The government maintained efforts to prevent trafficking.  The government continued to implement its 2021-2023 NAP and renewed agreements with two international organizations to continue cooperation and build capacity to combat human trafficking, including by implementing the NAP.  As part of its renewed agreement with one international organization, it fully operationalized its Victim Assistance Fund.  The NCCHT met 14 times during the reporting period; two meetings focused on reviewing the committee’s mandate and revamping it based on feedback from members and proposing recommendations to improve the NAP’s implementation.  It also prepared an executive implementation mechanism for 2023, which incorporated new activities in the NAP.  Further, the NCCHT and HRC established an NRM Management Unit assigned to monitor and analyze trafficking indicators from referrals to identify the most common forms of trafficking in Saudi Arabia and inform future anti-trafficking efforts.  Finally, MHRSD organized workshops with embassies of India, Vietnam, Indonesia, Sri Lanka, and Pakistan to discuss issues related to worker’s rights and combating trafficking in persons.

The government continued to make efforts to prevent forced labor through its Single Electronic Contract and Wage Protection System (WPS), both implemented through the Mudad electronic platform.  MHRSD continued to implement its Single Electronic Contract, which obligated companies and employers to include the type of work, salary, duration of contract, working hours, weekends, and annual leave for worker’s contracts in the private sector.  Companies had to sign such contracts in the system, enabling MHRSD to electronically account for, authenticate, and monitor all employment contracts in the private sector; employers and employees verified each contract filed through the Mudad electronic platform.  The platform also provided employees access to their contract and ensured MHSRD could impose sanctions on establishments that contravened the terms contained therein; the contract on file could also be used in a potential labor dispute.  If an employer did not have an e-contract on file, the employer could be fined up to 3,000 SAR ($800) for each employee.  The government’s WPS continued to require employers to pay foreign workers by electronic transfer via a Saudi bank, thereby permitting the government to track disbursements and non- or delayed payment of wages in real-time.  In cases of non-compliance, MHSRD investigated the employer and screened for other potential trafficking indicators.  For any employer or firm that failed to maintain at least 80 percent compliance on a monthly basis or failed to submit monthly WPS data, the government could impose penalties, including suspension of government services and recruitment privileges.  The WPS was not available for domestic workers, but continued to mandate employers issue prepaid payroll or salary cards to domestic workers on arrival.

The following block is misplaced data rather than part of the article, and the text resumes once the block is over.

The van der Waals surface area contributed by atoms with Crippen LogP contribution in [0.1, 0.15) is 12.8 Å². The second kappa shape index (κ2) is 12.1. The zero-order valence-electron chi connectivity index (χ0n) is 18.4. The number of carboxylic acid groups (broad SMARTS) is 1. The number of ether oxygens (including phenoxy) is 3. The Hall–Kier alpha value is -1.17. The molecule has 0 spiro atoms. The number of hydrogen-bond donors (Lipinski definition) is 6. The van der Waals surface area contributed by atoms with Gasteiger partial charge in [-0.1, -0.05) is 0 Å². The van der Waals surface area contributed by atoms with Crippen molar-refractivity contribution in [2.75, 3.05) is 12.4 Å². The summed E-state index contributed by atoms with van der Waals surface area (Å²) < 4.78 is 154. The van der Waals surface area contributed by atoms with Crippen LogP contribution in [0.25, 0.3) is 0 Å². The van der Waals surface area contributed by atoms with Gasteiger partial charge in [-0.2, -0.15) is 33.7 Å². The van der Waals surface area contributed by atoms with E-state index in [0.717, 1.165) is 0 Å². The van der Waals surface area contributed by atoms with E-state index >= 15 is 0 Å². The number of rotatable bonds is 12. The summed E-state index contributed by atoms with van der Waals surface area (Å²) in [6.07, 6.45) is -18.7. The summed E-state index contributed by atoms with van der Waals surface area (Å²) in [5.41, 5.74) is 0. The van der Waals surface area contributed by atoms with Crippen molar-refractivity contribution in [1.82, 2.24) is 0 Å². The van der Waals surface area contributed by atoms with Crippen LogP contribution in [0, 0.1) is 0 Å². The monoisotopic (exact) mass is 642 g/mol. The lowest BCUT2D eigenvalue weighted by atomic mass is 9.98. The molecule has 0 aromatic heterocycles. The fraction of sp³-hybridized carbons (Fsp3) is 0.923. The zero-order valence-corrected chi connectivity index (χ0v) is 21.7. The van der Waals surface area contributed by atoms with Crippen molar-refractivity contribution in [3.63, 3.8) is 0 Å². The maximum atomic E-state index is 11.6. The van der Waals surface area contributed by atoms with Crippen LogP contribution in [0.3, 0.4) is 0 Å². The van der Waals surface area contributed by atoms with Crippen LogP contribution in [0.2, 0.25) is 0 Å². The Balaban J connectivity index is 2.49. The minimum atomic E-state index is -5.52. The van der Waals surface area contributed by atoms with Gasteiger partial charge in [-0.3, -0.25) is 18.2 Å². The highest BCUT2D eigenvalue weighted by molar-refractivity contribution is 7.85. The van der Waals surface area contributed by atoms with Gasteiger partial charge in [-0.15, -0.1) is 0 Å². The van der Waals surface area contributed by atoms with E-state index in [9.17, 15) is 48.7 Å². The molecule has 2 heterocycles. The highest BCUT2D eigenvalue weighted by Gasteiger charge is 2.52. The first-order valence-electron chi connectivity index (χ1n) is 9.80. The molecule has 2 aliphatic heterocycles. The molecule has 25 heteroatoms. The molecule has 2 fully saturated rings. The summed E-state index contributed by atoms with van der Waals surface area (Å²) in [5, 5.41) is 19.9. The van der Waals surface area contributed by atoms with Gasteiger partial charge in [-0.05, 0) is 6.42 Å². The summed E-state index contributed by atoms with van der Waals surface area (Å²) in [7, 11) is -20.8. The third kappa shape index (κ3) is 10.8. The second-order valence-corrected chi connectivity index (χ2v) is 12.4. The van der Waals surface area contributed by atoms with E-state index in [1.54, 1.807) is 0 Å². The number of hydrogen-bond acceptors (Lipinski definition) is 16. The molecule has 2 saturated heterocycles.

The government continued to implement the Labor Reform Initiative (LRI), which was launched in March 2021 to help improve conditions for private sector migrant workers in the Kingdom, through Ministerial Resolution No.  51848/1442.  The LRI mandated private sector workers no longer needed their employer’s permission to travel abroad (obtain an exit and re-entry visa), obtain final exit visas, or change employers at the conclusion of their contract or after one year; this provided increased freedom of movement and therefore may have reduced the risk of forced labor for seven million private sector workers in the Kingdom.  Workers could use electronic applications to automate the process for transferring employment, notify an employer of their departure and re-entry, and receive a final exit visa.  Since implementation of the reform, the government reported 679,995 foreign workers changed employers without the consent of their current employer and 618 foreign workers obtained final exit permits without employer consent.  In June and September 2022, MHRSD issued circulars allowing all private sector workers to change jobs between all private sector companies; previously, workers could only change jobs between individual establishments.  The government also mandated new employers were not responsible for outstanding government fees for workers hired from another employer, making it easier for workers to begin a new contract with a new employer more quickly.  However, NGOs reported concerns the visa sponsorship system would persist as long as both the employee’s work and residence visas were tied to an employer.  These organizations noted the reforms did not abolish the exit permit entirely – as a worker still submitted a request to MHRSD for an exit permit, and the ministry notified the employer electronically of the worker’s request.  The employer then had 10 days to lodge an inquiry into the worker’s exit permit request, and an employer’s inquiry could potentially be used to deny the worker an exit permit.  Labor-source embassy representatives raised concerns that some employers filed absconding charges as a retaliatory measure against their employees to prevent them from changing employers, obtaining a final exit visa, or during labor disputes to avoid paying overdue salaries or end of service benefits.  To address these retaliatory actions preventing workers from exercising their rights under the reforms, MHRSD reported it piloted a program in October 2022 to discontinue the reporting system whereby employers previously could report a worker had “absconded,” rendering the worker undocumented and vulnerable to deportation.  Previous regulations also absolved the employer of the legal responsibility or liability for the worker, which limited the government’s ability to hold abusive employers accountable.  The new program allowed employers to submit a request to terminate an employee under the status “discontinued from work,” which did not confer criminal liability; rather, workers had 60 days to change employers or depart the country before facing immigration violations.  This pilot program covered all private sector workers, but not domestic workers.